\(\renewcommand{\vec}[1]{\mathbf{#1}}\)

This work is the result of part of a project I undertook in the early 1990s to devise software that would let me “paint a machine” onto my computer screen and then see it working. It was based on a system of particles connected with rods with various optional devices attached (rocket motors, wheels, parachutes, etc.), and was implemented on an Amiga 1200.

Imagine there are two particles \(\vec{p}_1\) and \(\vec{p}_2\) moving with velocities \(\vec{v}_1\) and \(\vec{v}_2\) respectively. They are connected by a spring of stiffness \(k\) and natural length \(n\), and a damper of resistance \(r\).

We’re only dealing with 2 dimensions at the moment, so we convert the vectors to their Cartesian components thus:

\(\vec{p}_1=[p_{x_1},p_{y_1}]\)

\(\vec{p}_2=[p_{x_2},p_{y_2}]\)

\(\vec{v}_1=[v_{x_1},v_{y_1}]\)

\(\vec{v}_2=[v_{x_2},v_{y_2}]\)

\(p_x=p_{x_1}-p_{x_2}\)

\(p_y=p_{y_1}-p_{y_2}\)

\(v_x=v_{x_1}-v_{x_2}\)

\(v_y=v_{y_1}-v_{y_2}\)

## Spring Force

The force on the particles caused by the spring is equal to the difference in the spring’s natural length and its deformed length, divided by the natural length, all multiplied by the spring stiffness:

\(f_{spring}=k\frac{\sqrt{p_x^2+p_y^2}-n}{n}\)

(we have defined the the force to be positive when the spring is in tension, and negative when in compression)

## Damper Force

The force caused by the damper is a little more complex to calculate. It is equal to the rate of change of the length of the damper times the damper resistance.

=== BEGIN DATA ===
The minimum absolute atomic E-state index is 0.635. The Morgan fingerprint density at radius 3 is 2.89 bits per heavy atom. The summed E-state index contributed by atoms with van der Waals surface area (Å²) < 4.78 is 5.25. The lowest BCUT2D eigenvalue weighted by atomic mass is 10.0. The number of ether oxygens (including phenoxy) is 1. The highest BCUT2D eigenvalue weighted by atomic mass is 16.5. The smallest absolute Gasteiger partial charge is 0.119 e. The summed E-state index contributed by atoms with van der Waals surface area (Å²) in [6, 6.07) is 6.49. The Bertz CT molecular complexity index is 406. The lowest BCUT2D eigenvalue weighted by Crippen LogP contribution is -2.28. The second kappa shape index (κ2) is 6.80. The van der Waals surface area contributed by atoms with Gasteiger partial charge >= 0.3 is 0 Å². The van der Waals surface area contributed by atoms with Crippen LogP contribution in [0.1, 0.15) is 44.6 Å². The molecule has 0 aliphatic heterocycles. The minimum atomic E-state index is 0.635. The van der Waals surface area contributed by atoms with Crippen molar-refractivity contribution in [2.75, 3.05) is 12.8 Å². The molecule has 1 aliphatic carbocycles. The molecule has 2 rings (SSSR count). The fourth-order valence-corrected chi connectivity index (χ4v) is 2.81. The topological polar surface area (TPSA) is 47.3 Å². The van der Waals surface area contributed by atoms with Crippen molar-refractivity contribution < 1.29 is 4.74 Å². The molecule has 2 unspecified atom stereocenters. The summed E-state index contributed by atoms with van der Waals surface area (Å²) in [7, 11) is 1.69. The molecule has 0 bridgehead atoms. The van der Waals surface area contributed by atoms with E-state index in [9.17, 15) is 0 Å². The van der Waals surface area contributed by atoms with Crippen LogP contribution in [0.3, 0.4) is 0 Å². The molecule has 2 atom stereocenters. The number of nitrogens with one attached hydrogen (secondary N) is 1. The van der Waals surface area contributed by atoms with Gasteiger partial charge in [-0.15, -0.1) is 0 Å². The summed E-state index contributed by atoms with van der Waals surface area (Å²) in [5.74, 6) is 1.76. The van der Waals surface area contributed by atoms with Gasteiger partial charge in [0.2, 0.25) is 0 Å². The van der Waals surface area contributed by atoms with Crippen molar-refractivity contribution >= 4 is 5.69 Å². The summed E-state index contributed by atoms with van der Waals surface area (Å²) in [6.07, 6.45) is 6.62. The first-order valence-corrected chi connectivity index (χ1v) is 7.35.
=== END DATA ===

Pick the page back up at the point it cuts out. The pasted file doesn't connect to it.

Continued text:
First, we find the length of the damper, \(d\), as a function of time, \(t\):

\(d(t)=\sqrt{(p_x+v_xt)^2+(p_y+v_yt)^2}\)

This expands to:

\(d(t)=((p_x^2+p_y^2)+2(p_xv_x+p_yv_y)t+(v_x^2+v_y^2)t^2)^\frac{1}{2}\)

Next, we differentiate with respect to \(t\) to find the rate of change:

\(d'(t)=\frac{1}{2}((p_x^2+p_y^2)+2(p_xv_x+p_yv_y)t+(v_x^2+v_y^2)t^2)^{-\frac{1}{2}}(2(p_xv_x+p_yv_y)+2(v_x^2+v_y^2)t)\)

Since we are only interested in the force at one instance in time we can evaluate at \(t=0\):

\(d'(0)=\frac{1}{2}(p_x^2+p_y^2)^{-\frac{1}{2}}(2(p_xv_x+p_yv_y))\)

which simplifies to:

\(d'(0)=\frac{p_xv_x+p_yv_y}{\sqrt{p_x^2+p_y^2}}\)

multiply by the damper resistance to get the force:

\(f_{damper}=r\frac{p_xv_x+p_yv_y}{\sqrt{p_x^2+p_y^2}}\)

(we have defined the force to be positive when the damper is expanding, and negative when compressing)

## In 3 dimensions?

Ok, but what about in today’s miracle age of 3D, VR, ~~jetpacks~~, and AR? Well, if you go through the above in 3 dimensions then you get the following:

\(f_{damper}=r\frac{p_xv_x+p_yv_y+p_zv_z}{\sqrt{p_x^2+p_y^2+p_z^2}}\)

## In vector notation

Just in case you want to do the calculations in 4 dimensions (Marty), or more, then these are the equations in general vector notation:

\(\vec{p}=\vec{p_1}-\vec{p_2}\)

\(\vec{v}=\vec{v_1}-\vec{v_2}\)

\(f_{damper}=r\frac{\vec{p}\cdot\vec{v}}{|\vec{p}|}\)

### Demo

Ok, there is no demo at the moment. I’ll get round to writing something in JavaScript or Unity “real soon now”